Court Smacks Down Koch Industries’ Attempt to Shut Down Satirical Website — Koch Industries v. Does
[Post by Venkat Balasubramani]
Koch Industries, Inc. v. Does, 10CV1275DAK (D. Utah; May 9, 2011) [.pdf]
[This is one of those cases that I intended to cover when it came out, but it got lost in the shuffle. Eric talks about his ‘backlog’ of blog-worthy cases that he tackles from time to time. I prefer to view it as a quagmire that I wade in and out of.]
EFF, Public Citizen and other similar organizations have excellent resources for creators of parody and satire on the internet. A recent case (litigated by Public Citizen) illustrated a few pitfalls a plaintiff–who is seeking to shut down such non-commercial content–may face. A commercial motivation does not automatically doom a parody or satire defense, but the total absence of a commercial motive will neutralize a plaintiff’s claims.
A group who identified themselves as “Youth for Climate Change” set up a faux website at “koch-inc.com” at which they purported to announce Koch Industries’ official shift in position towards groups who undertake climate change research and advocacy. The website was announced via a press release which was mailed to news organizations. The site was up for only a few hours but drew a fair amount of media attention. The media quickly identified the site and release as a hoax. Koch sued, asserting claims under the Lanham Act, the cybersquatting statute and the Computer Fraud and Abuse Act. Koch requested and obtained the court’s permission to issue subpoenas in order to determine defendants’ identity. Defendants appeared, moved to quash the subpoenas and moved to dismiss. The court dismisses the lawsuit, and grants defendants’ request for a protective order, keeping their identity under wraps.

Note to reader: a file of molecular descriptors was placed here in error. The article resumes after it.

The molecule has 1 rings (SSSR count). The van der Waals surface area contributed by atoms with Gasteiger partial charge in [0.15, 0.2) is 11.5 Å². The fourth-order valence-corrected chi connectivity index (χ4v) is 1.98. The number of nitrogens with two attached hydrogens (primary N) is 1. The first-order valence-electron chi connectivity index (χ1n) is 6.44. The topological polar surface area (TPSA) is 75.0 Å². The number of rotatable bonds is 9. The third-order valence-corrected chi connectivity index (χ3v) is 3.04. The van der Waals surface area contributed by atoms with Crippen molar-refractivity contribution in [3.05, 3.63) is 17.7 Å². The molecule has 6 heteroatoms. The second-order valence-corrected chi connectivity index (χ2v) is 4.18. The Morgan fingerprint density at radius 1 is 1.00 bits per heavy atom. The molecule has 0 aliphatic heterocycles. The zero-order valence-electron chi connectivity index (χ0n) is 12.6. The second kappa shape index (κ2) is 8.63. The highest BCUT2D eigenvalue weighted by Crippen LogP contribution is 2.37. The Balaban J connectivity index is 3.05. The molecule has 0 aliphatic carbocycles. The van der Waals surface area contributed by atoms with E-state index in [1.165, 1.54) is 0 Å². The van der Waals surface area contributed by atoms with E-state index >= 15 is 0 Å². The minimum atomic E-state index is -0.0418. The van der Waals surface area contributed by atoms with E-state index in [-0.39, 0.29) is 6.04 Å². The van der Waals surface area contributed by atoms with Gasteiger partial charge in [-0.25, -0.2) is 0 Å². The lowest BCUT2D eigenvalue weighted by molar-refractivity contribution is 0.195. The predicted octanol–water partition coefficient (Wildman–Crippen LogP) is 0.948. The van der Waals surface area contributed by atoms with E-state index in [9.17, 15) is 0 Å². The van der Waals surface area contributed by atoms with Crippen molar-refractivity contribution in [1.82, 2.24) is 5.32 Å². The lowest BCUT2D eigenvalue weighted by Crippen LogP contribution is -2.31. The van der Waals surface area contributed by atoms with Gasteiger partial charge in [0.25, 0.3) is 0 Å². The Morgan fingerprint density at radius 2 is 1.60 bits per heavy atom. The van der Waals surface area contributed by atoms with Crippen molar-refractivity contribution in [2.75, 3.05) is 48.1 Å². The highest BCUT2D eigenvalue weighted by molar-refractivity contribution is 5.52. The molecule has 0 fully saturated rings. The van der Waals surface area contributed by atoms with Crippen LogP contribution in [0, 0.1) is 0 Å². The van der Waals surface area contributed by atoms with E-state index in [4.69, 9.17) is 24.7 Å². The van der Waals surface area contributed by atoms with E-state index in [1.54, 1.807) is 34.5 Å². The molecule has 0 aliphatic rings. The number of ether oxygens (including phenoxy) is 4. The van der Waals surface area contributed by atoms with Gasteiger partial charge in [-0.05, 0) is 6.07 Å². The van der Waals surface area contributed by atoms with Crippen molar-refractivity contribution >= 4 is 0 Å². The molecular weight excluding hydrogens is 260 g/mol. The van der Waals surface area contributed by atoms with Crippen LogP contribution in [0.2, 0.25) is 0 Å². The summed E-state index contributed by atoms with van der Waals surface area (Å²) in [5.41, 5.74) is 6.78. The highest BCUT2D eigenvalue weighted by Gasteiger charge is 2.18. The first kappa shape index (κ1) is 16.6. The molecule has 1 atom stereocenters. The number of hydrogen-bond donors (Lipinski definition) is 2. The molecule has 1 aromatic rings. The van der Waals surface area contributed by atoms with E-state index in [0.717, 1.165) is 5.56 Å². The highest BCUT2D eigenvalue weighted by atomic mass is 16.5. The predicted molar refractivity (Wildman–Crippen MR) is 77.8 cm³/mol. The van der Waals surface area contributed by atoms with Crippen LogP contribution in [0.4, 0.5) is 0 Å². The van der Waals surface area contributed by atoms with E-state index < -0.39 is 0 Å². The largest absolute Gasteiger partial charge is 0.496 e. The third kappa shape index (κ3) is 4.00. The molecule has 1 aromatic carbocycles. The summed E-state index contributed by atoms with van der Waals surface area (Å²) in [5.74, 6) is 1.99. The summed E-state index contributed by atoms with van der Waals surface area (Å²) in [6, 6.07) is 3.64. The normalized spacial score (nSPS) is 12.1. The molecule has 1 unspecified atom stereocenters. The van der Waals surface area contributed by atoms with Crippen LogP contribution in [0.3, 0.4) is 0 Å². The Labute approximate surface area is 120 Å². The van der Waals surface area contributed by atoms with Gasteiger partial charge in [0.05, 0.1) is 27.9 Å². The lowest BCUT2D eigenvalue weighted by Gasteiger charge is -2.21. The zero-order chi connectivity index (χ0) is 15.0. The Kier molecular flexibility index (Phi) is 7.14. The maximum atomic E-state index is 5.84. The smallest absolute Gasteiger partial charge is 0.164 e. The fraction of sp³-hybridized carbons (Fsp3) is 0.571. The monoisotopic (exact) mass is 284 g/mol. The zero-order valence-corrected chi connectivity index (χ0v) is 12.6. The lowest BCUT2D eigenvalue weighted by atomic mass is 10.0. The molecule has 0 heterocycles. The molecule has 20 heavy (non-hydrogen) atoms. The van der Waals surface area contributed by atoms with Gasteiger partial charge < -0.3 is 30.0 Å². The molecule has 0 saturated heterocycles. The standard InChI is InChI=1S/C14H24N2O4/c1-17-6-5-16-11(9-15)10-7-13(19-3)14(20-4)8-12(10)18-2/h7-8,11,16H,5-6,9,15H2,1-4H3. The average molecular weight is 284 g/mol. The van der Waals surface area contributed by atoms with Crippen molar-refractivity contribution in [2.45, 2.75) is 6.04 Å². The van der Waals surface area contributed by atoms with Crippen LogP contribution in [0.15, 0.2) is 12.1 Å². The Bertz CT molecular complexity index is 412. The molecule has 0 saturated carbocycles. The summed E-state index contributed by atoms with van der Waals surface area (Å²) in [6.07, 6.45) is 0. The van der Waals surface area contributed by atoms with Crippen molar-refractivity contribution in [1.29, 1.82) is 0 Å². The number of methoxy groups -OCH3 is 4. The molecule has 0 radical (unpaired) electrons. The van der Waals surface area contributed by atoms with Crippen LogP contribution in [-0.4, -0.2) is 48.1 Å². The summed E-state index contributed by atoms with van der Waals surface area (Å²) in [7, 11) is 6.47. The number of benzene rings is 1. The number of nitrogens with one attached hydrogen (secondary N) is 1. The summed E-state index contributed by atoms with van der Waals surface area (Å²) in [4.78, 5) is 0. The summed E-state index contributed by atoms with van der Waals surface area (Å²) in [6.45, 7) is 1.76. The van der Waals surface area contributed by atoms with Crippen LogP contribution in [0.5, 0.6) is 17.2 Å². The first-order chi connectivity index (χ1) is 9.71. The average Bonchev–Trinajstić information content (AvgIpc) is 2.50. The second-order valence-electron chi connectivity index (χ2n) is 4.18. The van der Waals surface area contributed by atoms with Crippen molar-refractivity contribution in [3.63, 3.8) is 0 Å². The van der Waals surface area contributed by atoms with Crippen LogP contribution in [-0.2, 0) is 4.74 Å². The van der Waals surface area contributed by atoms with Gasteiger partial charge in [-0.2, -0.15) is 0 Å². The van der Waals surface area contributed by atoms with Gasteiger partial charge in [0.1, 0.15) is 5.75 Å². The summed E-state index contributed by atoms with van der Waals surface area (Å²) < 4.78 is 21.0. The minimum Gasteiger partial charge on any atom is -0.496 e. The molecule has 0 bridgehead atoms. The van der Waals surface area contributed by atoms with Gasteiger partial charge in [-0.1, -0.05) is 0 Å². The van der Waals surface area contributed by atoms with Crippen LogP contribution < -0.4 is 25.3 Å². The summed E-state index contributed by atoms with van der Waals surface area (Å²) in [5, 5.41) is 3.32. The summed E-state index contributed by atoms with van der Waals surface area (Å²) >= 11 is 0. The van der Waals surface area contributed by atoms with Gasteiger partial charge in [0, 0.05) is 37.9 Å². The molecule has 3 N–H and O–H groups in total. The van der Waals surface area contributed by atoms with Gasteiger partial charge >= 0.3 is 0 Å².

Lanham Act and Cybersquatting Claims: Both the Lanham Act and ACPA claims were dead-on-arrival, since defendants’ press release did not relate to any goods or services. There was no reference to Koch’s products or even to any of Koch’s business practices. Koch tried to argue that defendants set up the fake website to draw attention to defendants and to ultimately raise funds for defendants’ activities but the court rejects this argument, noting that defendants “did not identify their website or provide a means for making a contribution to [defendants’] entity.” In fact, neither the press release nor the fake website contained a link to defendants’ website. Koch asserted a similar argument with respect to its ACPA claim but the court notes that since defendants set up and operated the website “completely anonymously . . . the only agenda [defendants] could have been promoting was [their] message, not any entity.” Again, the court notes that defendants’ anonymity made any donations impossible.
CFAA Claim: Koch also asserted a Computer Fraud and Abuse Act claim and this claim fared no better. This claim was presumably based on defendants’ access of the Koch website in the course of preparing their fake press release. The court found that Koch made its website available to the general public. Although the website contained a restriction that “competitors” were not permitted to access the website, the court found that defendants did not agree to this restriction since it was “buried” at the bottom of the first page. Koch cited to Specht v. Netscape for the proposition that browsewrap agreements are normally enforceable but the court notes that this case, and others cited by Koch, were all decided in the commercial context. Koch was unable to identify “a single case imposing ‘contractual’ speech restrictions on noncommercial web users.”
“Court Protects Hoax Press Release” (Bill McGeveran)
“In Koch spoof case, judge favors First Amendment” (CitizenVox)